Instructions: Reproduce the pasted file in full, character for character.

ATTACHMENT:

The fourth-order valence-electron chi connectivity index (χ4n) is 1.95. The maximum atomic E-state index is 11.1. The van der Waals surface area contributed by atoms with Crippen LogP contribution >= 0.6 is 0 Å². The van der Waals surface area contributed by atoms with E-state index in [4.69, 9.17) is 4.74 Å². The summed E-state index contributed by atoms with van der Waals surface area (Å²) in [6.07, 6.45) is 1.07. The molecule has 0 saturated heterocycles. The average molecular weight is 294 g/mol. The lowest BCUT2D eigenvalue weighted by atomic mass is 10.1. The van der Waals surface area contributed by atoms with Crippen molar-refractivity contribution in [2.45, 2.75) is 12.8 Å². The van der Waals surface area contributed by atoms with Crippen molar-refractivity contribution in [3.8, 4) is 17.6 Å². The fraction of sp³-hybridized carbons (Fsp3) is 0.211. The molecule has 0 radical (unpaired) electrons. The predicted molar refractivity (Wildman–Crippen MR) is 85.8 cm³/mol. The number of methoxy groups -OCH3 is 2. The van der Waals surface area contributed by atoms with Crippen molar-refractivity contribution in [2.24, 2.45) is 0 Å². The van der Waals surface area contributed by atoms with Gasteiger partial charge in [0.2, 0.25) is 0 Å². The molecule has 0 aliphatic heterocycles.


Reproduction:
The fourth-order valence-electron chi connectivity index (χ4n) is 1.95. The maximum atomic E-state index is 11.1. The van der Waals surface area contributed by atoms with Crippen LogP contribution >= 0.6 is 0 Å². The van der Waals surface area contributed by atoms with E-state index in [4.69, 9.17) is 4.74 Å². The summed E-state index contributed by atoms with van der Waals surface area (Å²) in [6.07, 6.45) is 1.07. The molecule has 0 saturated heterocycles. The average molecular weight is 294 g/mol. The lowest BCUT2D eigenvalue weighted by atomic mass is 10.1. The van der Waals surface area contributed by atoms with Crippen molar-refractivity contribution in [2.45, 2.75) is 12.8 Å². The van der Waals surface area contributed by atoms with Crippen molar-refractivity contribution in [3.8, 4) is 17.6 Å². The fraction of sp³-hybridized carbons (Fsp3) is 0.211. The molecule has 0 radical (unpaired) electrons. The predicted molar refractivity (Wildman–Crippen MR) is 85.8 cm³/mol. The number of methoxy groups -OCH3 is 2. The van der Waals surface area contributed by atoms with Crippen molar-refractivity contribution in [2.24, 2.45) is 0 Å². The van der Waals surface area contributed by atoms with Gasteiger partial charge in [0.2, 0.25) is 0 Å². The molecule has 0 aliphatic heterocycles.